Operate with a hard market mentality at all times: CICA captive strategies panel
“Captives should structure, domicile and operate with a hard market mentality at all times, and take advantage of softening when they can,” according to Peter Rosiere, a vice president of risk management at Sodexo.
Speaking on a Captive Insurance Companies Association (CICA) webinar titled “Captive Strategies in a Hardening Market”, that would have been a panel at CICA’s annual conference in California in March, Rosiere warned his audience about the challenges of a hard market which, he noted, many people active in the industry today have never experienced.
“Those who have some experience of these market conditions will do well,” Rosiere predicted.
He stressed that the environment will put many established relationships under considerable pressure. “You find out who your friends are,” he said.
Rosiere advised captives owners to be prepared to regularly review relationships and strategies. “Old relationships and strategies may no longer work,” he said. “Everything should always be in play.”
He advised captives owners and managers always to think on a multi-year time horizon, and reminded managers that they were in the business of selling their risk. Captives should spend time ensuring their proposals are comprehensive and well organised, so they stand out to potential buyers, he said.
“You are asking an underwriter to invest in your risk,” he explained. “When negotiating, you need to have more intelligence than the other side of the table.”
Technology has given captives the tools to think about risk in new ways that stand them in good stead in the evolving market, improving their ability to analyse and understand data, noted Ward Ching, managing director at Aon Global Risk Consulting. This should help mitigate some of the challenges captives will face going forward.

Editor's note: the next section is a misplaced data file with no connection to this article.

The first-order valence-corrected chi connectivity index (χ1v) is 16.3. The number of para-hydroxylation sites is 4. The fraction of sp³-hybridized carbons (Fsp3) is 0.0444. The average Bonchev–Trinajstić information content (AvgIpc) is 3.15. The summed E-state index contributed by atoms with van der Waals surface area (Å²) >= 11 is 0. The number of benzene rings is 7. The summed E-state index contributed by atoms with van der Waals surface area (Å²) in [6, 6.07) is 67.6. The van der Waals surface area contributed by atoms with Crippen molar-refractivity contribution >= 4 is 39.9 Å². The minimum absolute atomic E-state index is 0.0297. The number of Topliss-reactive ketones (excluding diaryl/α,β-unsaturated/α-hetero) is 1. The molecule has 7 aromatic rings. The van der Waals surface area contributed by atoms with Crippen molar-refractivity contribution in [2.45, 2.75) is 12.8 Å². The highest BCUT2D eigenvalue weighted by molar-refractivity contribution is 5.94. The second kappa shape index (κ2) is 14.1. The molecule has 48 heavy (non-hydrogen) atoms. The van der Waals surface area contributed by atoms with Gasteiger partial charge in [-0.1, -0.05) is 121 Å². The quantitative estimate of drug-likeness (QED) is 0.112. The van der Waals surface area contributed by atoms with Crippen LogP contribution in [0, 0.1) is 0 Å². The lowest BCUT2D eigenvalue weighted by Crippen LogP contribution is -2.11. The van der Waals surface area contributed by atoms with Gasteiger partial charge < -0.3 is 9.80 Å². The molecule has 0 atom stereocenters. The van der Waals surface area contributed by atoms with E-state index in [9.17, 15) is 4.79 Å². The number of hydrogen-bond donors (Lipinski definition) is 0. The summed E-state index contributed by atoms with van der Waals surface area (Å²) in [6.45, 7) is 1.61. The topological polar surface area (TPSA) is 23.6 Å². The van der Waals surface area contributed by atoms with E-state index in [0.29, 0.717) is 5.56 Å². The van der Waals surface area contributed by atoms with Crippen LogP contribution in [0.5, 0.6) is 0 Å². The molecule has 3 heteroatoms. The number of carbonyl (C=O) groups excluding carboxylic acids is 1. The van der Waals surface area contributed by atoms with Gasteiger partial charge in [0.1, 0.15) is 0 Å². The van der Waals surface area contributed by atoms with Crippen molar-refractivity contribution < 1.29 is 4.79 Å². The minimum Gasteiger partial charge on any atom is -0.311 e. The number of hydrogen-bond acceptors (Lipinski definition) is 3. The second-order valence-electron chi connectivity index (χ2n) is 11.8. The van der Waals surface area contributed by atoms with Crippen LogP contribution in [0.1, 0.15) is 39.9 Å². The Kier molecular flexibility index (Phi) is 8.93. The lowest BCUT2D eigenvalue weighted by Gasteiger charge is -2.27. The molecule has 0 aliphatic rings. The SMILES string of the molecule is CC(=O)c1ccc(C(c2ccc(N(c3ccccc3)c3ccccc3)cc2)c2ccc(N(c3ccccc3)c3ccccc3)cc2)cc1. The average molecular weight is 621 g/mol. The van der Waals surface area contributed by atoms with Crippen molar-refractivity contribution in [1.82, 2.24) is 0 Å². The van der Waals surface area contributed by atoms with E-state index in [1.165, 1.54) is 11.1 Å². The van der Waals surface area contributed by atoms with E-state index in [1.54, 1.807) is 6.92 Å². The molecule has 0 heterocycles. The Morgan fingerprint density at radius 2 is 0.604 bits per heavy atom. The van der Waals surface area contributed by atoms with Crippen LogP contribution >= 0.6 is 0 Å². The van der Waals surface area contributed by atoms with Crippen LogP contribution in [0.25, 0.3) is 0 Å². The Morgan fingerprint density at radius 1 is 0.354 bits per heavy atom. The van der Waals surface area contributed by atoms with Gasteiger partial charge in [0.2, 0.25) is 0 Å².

In particular, captives should analyse the relationships between the different forms of risk in their business, constructing and retaining diversified risk portfolios that have low volatility, Ching said.
Meanwhile, Chris Mandel, a director and senior vice president at the Sedgwick Institute, argued that technological disruption in the insurance market presents a considerable opportunity for captives.
Since 2014, $20 billion has flowed into insurtech, he said, with 393 entities created in the risk management space specifically—more than any other area—representing around $3 billion of that investment. The next biggest area was health insurance, which attracted startups, although it is a larger investment by value, at $4.8 billion.
Such innovation allows captives to take more risk, said Mandel, making them more profitable, typically by giving them greater control and more predictability around spending.
Mandel admitted it is impossible to predict how the insurance market will react to the COVID-19 crisis, and to the trillions of dollars being poured into the global economy by central banks and governments. “The market could go back to where it was in the 1930s,” he warned.
The crisis could have lasting implications for many insurance lines, he said. The increasing number of employees working from home has raised questions about what activities are covered by workers’ compensation policies, for example, which have not yet been answered.
However, captives look well placed to navigate these challenges, which could help stabilise the broader insurance industry.
“When captives are profitable the market remembers and shifts to become more flexible,” said Mandel. That includes commercial insurers and reinsurers, which compete to win back business, he noted.
While market capacity is likely to present a challenge to captives managers looking to sell risk for the foreseeable future, this impact is being offset to some extent by reductions in expenses, said Rosiere, due to the operational impact of the pandemic and the resulting economic shutdown.